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[whitespace] Good Will Hunting
George Kraychyk

Dead Mathematicians Society: Crinkly Robin Williams spreads his Smurf love to math prodigy Matt Damon in 'Good Will Hunting.'

'Good Will Hunting' serves up sentimentality in indie-film flannel

By Zack Stentz

THERE ARE, sadly, no scenes of duck shooting or deer stalking in Good Will Hunting, but there's more than enough goodwill to go around. It's all embodied in the hirsute person of Robin Williams, in crinkly-eyed Smurf mode as he plays the down-home psychotherapist who tries to help protagonist Will Hunting work through his self-destructiveness and embrace the world of differential calculus. Young Will is a mathematical genius, but he is also a proletarian brooder living in South Boston while working as a janitor at M.I.T., abandoned to foster care as a child and brimming with enough hurts to fill out an hour of Oprah. A kindly math professor (Stellan Skarsgard, feeling much better since his turn as a crippled oil-rig worker in Breaking the Waves) recognizes Will's genius, but the young man prefers brawling with his southie friends to realizing his potential as the next Stephen Hawking and pursuing a relationship with Harvard premed student Skyler (Minnie Driver). Bad Will Hunting. Go lie down.

If it all sounds like a writerly conceit, then it shouldn't surprise you that titular star Matt Damon co-wrote the script with co-star Ben Affleck (Will's best bud, Chuckie). But for large chunks of the film, the setup largely works, thanks to some nicely observed directing by Gus Van Sant and enjoyably profane dialogue. Affleck obviously learned a thing or two from writer-director Kevin Smith while starring in Chasing Amy. Like Smith's debut film, Clerks, Good Will Hunting is most enjoyable when it eases off on the narrative and lets the audience take in the grotty, no-future lives and foul-mouthed banter of its working-class characters. And any movie whose working-class hero salutes both Howard Zinn's A People's History of the United States and Noam Chomsky's Manufacturing Consent is clearly doing something right.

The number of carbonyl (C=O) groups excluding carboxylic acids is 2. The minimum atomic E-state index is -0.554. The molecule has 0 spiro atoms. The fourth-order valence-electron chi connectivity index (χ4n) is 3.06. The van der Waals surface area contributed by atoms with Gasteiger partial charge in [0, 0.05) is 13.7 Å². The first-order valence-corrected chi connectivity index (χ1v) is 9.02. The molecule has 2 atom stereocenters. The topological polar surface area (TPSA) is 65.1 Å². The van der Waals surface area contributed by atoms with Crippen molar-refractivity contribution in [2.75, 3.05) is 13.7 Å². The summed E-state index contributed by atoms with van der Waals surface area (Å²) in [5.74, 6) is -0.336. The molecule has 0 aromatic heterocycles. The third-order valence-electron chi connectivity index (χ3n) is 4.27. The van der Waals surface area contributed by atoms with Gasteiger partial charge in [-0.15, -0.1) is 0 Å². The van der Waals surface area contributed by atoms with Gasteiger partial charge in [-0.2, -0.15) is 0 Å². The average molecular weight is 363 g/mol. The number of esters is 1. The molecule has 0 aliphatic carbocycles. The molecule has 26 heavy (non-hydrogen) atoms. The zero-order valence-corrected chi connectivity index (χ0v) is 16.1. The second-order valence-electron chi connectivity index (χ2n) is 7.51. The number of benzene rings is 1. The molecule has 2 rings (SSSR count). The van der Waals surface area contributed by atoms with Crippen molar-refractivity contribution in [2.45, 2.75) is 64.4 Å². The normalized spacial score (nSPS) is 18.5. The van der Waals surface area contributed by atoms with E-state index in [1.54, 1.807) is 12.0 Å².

All this amounts to is about half of an enjoyable, emotionally truthful little film. But as soon as Williams enters to laugh, curse and heal Will's inner child, we're clearly in Dead Poets Society territory of earnest platitudes about reaching one's potential, cathartic confessions and tearful bear hugs between men. Will's lifetime of abandonment and his profound ambivalence about going corporate with his talents aside, the film achieves that ever-sought after psychological state of "closure" in an ending as predictably heartwarming as The Mighty Ducks.

Which is all fine, in its own way. And it's nice that Damon and Affleck have written young adult characters with more on their minds than lamenting that true love doesn't exist while drinking copious amounts of coffee (when Skyler suggests to Will that the two get coffee, he thoughtfully replies, "Or we could go to my place and eat a bunch of caramels"--which is as arbitrary in its own way as drinking coffee). But after the tasty monologues have been served and the cups taken away, it's disappointing to realize that what one has actually been served is essentially just treacly Hollywood sentiment dressed up in indie-film flannel.


Good Will Hunting (R; 129 min.), directed by Gus Van Sant, written by Matt Damon and Ben Affleck, photographed by Jean-Yves Escoffier and starring Matt Damon and Robin Williams.

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From the December 24-31, 1997 issue of Metro.

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